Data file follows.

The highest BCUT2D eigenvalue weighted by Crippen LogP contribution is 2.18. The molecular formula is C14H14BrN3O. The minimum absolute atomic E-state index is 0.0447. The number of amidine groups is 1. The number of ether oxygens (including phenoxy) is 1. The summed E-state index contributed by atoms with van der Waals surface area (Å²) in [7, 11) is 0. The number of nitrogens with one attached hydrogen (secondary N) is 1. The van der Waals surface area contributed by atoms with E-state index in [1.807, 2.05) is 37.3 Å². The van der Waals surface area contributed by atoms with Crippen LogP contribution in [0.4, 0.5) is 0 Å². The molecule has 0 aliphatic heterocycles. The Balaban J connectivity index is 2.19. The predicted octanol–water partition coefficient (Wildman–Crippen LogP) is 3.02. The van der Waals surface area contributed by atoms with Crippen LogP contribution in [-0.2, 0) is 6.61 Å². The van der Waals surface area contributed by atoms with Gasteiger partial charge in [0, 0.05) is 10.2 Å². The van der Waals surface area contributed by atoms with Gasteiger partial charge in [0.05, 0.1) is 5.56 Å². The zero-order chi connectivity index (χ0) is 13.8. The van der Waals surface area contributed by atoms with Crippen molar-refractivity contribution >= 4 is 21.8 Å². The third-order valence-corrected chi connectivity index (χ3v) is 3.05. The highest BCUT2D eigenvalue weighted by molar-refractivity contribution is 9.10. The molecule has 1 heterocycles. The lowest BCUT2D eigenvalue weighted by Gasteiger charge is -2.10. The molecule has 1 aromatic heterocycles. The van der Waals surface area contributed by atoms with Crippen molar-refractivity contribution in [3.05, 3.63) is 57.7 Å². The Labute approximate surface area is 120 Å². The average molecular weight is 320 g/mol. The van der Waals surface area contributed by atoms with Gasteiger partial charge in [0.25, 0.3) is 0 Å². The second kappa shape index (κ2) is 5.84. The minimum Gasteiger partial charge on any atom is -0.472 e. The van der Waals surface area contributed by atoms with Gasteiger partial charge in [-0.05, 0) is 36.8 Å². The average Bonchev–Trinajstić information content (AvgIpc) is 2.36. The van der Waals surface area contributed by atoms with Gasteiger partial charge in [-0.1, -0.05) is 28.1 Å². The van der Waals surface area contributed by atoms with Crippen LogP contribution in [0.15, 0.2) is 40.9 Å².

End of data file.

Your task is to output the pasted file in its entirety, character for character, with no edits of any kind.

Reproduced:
The highest BCUT2D eigenvalue weighted by Crippen LogP contribution is 2.18. The molecular formula is C14H14BrN3O. The minimum absolute atomic E-state index is 0.0447. The number of amidine groups is 1. The number of ether oxygens (including phenoxy) is 1. The summed E-state index contributed by atoms with van der Waals surface area (Å²) in [7, 11) is 0. The number of nitrogens with one attached hydrogen (secondary N) is 1. The van der Waals surface area contributed by atoms with E-state index in [1.807, 2.05) is 37.3 Å². The van der Waals surface area contributed by atoms with Crippen LogP contribution in [0.4, 0.5) is 0 Å². The molecule has 0 aliphatic heterocycles. The Balaban J connectivity index is 2.19. The predicted octanol–water partition coefficient (Wildman–Crippen LogP) is 3.02. The van der Waals surface area contributed by atoms with Crippen LogP contribution in [-0.2, 0) is 6.61 Å². The van der Waals surface area contributed by atoms with Gasteiger partial charge in [0, 0.05) is 10.2 Å². The van der Waals surface area contributed by atoms with Gasteiger partial charge in [0.05, 0.1) is 5.56 Å². The zero-order chi connectivity index (χ0) is 13.8. The van der Waals surface area contributed by atoms with Crippen molar-refractivity contribution >= 4 is 21.8 Å². The third-order valence-corrected chi connectivity index (χ3v) is 3.05. The highest BCUT2D eigenvalue weighted by molar-refractivity contribution is 9.10. The molecule has 1 heterocycles. The lowest BCUT2D eigenvalue weighted by Gasteiger charge is -2.10. The molecule has 1 aromatic heterocycles. The van der Waals surface area contributed by atoms with Crippen molar-refractivity contribution in [3.05, 3.63) is 57.7 Å². The Labute approximate surface area is 120 Å². The average molecular weight is 320 g/mol. The van der Waals surface area contributed by atoms with Gasteiger partial charge in [0.25, 0.3) is 0 Å². The second kappa shape index (κ2) is 5.84. The minimum Gasteiger partial charge on any atom is -0.472 e. The van der Waals surface area contributed by atoms with Gasteiger partial charge in [-0.05, 0) is 36.8 Å². The average Bonchev–Trinajstić information content (AvgIpc) is 2.36. The van der Waals surface area contributed by atoms with Gasteiger partial charge in [-0.1, -0.05) is 28.1 Å². The van der Waals surface area contributed by atoms with Crippen LogP contribution in [0.15, 0.2) is 40.9 Å².